Individual differences in cortical gray matter volume reflect differences in speech sound encoding and phoneme categorization
Grace Gervino1, Joseph Toscano; 1Villanova University
Individual differences are prevalent in language processing. An open question concerns the extent to which differences in brain structure can be mapped to behavioral and physiological measures of language comprehension. We analyzed data from Toscano et al. (2018), which includes structural MRI data (T-1 weighted images), as well as EEG and behavioral data for sounds varying along a /b/-/p/ voice onset time (VOT) continuum. We measured correlations between gray matter volume (GMV) and the two other measures: (1) the slope of the listener’s VOT categorization function, providing a measure of how strongly their behavioral responses are shaped by phoneme categories, and (2) the amplitude of the auditory N1 ERP component, which varies linearly with changes in VOT and provide a measure of early acoustic cue encoding. We predicted that areas involved in the bottom-up processing of speech, the superior temporal gyrus (STG), the planum temporale (PT), and Heschl’s gyrus (HG), would be positively correlated with the slope of the N1, as greater GMV could allow for more precise acoustic encoding. We also predicted that areas that may be involved in top-down feedback to early speech areas, including the medial temporal gyrus (MTG) and inferior frontal gyrus (IFG), would be negatively correlated with the slope of the N1, as listeners with greater GMV in these areas would be more susceptible to top-down effects and show poorer bottom-up cue encoding. Lastly, we predicted that MTG and IFG would be positively correlated with the slope of the categorization function (i.e., larger GMV in these areas would result in more discrete behavioral responses) and predicted negative correlations for PT and HG. The T-1 weighted images were filtered, corrected, segmented, skull-stripped, and parcellated before volumes were calculated and segments were normalized to a reference space using DARTEL. As predicted, we found that GMVs of IFG (left IFG: r=-0.59; right IFG: r=-0.47) and MTG (left MTG: r=-0.31; right MTG: r=-0.47) were negatively correlated with the slope of the N1, whereas GMVs of HG (left HG: r=0.14; right HG: r=0.35) and PT (left PT: r=0.44; right PT: r=0.17) were positively correlated with the slope of the N1. Surprisingly, we found that STG was negatively correlated with the slope of the N1 (left STG: r=-0.08; right STG: r=-.20), though this is consistent with some intracranial work arguing that STG represents phonemes rather than acoustic cues. As expected, GMVs of HG (left HG: r=-0.42; right HG: r=-0.41) and PT (left PT: r=-0.26: right PT: r=-0.57) were negatively correlated with the slope of the categorization function. In contrast to our predictions, GMVs of MTG (left MTG: r=-0.57; right MTG: r=-0.43) and IFG (left IFG: r=-0.23; right IFG: r=-0.07) were also negatively correlated with categorization slope. More work is needed to better understand the relationship between GMV and listeners’ categorization functions. Nevertheless, our results suggest that listeners with greater GMV in PT and HG were more precise in their acoustic encoding, whereas listeners with greater GMV in MTG and IFG were more susceptible to top-down effects, resulting in poorer bottom-up encoding.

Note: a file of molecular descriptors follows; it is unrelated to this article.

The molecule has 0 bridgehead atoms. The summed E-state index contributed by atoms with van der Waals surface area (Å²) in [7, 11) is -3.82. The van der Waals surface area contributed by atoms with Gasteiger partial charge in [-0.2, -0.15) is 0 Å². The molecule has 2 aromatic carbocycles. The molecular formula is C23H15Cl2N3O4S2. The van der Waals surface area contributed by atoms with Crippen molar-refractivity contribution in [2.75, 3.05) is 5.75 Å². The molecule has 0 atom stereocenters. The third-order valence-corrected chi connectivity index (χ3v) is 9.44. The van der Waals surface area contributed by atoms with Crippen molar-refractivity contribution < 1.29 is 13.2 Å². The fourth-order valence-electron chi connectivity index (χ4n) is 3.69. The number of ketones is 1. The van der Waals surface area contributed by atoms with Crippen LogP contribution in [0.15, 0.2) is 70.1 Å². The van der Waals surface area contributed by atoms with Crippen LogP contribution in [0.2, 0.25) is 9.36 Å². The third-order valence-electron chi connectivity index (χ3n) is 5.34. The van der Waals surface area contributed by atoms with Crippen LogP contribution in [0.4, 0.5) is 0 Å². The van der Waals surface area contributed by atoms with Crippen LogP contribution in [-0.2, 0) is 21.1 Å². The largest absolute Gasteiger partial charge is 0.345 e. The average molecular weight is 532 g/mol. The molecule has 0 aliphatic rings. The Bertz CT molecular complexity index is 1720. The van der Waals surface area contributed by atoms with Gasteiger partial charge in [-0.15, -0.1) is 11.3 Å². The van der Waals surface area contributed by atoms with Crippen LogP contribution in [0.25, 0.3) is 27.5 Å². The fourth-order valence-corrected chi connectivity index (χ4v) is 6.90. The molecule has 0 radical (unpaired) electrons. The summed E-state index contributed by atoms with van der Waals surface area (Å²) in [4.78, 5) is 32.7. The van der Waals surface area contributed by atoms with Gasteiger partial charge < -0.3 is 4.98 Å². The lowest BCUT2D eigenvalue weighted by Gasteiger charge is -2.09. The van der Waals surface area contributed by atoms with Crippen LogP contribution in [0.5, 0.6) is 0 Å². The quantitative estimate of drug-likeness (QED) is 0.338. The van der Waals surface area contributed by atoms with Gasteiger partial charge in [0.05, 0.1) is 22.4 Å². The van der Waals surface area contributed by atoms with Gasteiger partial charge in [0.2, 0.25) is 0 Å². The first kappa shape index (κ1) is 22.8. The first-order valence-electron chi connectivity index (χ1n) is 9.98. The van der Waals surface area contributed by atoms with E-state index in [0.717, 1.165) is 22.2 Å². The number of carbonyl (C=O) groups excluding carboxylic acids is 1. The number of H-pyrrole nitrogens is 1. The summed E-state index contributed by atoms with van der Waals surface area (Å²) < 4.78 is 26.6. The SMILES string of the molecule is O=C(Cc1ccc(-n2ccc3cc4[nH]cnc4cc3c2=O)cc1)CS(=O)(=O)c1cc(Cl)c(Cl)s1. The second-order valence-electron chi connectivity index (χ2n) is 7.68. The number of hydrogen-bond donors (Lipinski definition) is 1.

Topic Areas: Speech Perception, Perception: Auditory